Ellen Bork's roundup of Nobel Peace Prize reactions yesterday deserves a postscript. Hugo Chávez of Venezuela sucked up to his ideological comrades in Beijing (not to mention very large customers of Venezuelan oil) in memorable fashion:
Chavez said the [Venezuelan] opposition's support for the prize showed that "they are lackeys" of the West. "They are worse than the Yankees."
"Our greetings and solidarity go to the government of the People's Republic of China," Chavez said, adding: "Viva China! And its sovereignty, its independence and its greatness."
Meanwhile, as noted by UN Watch, U.N. secretary general Ban Ki-moon also went out of his way to flatter the Chinese government. His October 8 statement read in part:
Over the past years, China has achieved remarkable economic advances, lifted millions out of poverty, broadened political participation and steadily joined the international mainstream in its adherence to recognized human rights instruments and practices.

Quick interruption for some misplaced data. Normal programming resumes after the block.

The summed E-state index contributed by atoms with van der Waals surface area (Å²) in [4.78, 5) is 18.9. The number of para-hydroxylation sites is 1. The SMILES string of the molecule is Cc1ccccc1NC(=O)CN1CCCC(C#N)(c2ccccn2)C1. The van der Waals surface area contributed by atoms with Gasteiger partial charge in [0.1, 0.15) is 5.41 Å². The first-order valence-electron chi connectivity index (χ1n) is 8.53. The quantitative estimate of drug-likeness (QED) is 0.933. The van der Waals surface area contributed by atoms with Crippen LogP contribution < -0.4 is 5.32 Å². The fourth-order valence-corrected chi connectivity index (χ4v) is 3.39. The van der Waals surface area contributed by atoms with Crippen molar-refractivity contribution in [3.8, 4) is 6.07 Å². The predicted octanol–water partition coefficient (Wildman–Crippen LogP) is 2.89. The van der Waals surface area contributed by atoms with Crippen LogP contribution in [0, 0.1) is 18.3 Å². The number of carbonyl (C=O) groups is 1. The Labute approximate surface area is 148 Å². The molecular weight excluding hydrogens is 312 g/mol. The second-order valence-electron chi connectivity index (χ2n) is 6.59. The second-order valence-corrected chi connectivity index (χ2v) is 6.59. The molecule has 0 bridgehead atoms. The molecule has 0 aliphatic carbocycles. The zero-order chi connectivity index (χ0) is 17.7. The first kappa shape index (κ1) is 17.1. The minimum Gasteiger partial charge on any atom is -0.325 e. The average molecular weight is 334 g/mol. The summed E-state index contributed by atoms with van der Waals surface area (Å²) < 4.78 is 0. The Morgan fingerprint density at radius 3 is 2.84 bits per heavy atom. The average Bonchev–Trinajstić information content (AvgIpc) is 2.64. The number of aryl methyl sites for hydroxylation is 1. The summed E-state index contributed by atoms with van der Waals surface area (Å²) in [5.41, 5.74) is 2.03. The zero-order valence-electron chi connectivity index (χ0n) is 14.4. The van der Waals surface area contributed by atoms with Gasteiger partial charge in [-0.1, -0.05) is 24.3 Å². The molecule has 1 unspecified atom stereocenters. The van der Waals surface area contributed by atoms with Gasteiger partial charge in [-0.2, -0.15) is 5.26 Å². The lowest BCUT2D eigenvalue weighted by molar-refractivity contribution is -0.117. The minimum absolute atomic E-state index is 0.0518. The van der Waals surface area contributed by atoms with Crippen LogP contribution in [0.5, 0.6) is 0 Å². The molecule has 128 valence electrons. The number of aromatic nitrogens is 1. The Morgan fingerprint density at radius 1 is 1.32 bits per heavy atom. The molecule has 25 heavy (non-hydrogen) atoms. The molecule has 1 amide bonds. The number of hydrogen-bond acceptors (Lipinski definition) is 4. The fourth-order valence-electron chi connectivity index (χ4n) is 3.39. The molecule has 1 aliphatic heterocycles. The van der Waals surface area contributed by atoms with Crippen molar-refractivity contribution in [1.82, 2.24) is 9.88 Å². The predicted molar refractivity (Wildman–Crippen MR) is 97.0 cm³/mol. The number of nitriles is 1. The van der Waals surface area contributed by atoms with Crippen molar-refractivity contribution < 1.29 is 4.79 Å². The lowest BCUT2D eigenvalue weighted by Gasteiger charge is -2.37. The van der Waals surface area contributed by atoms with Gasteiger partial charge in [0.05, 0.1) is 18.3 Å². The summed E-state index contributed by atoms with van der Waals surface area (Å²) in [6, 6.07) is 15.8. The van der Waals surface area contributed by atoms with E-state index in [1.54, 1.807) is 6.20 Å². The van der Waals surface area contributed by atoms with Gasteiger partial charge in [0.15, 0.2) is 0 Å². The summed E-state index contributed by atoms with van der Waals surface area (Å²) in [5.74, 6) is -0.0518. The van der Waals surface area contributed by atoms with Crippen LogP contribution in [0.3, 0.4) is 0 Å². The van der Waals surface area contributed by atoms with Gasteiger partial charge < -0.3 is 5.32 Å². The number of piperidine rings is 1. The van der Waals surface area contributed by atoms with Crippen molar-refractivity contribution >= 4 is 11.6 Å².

One way in which China could "join the international mainstream" went unmentioned by the U.N. chief: Beijing could free its Nobel laureate from prison. “The UN’s two leading voices on human rights issues [Ban Ki-moon and UN High Commissioner for Human Rights Navi Pillay] need to be clear and immediately call on China to release Mr. Liu,” said Hillel Neuer, executive director of UN Watch.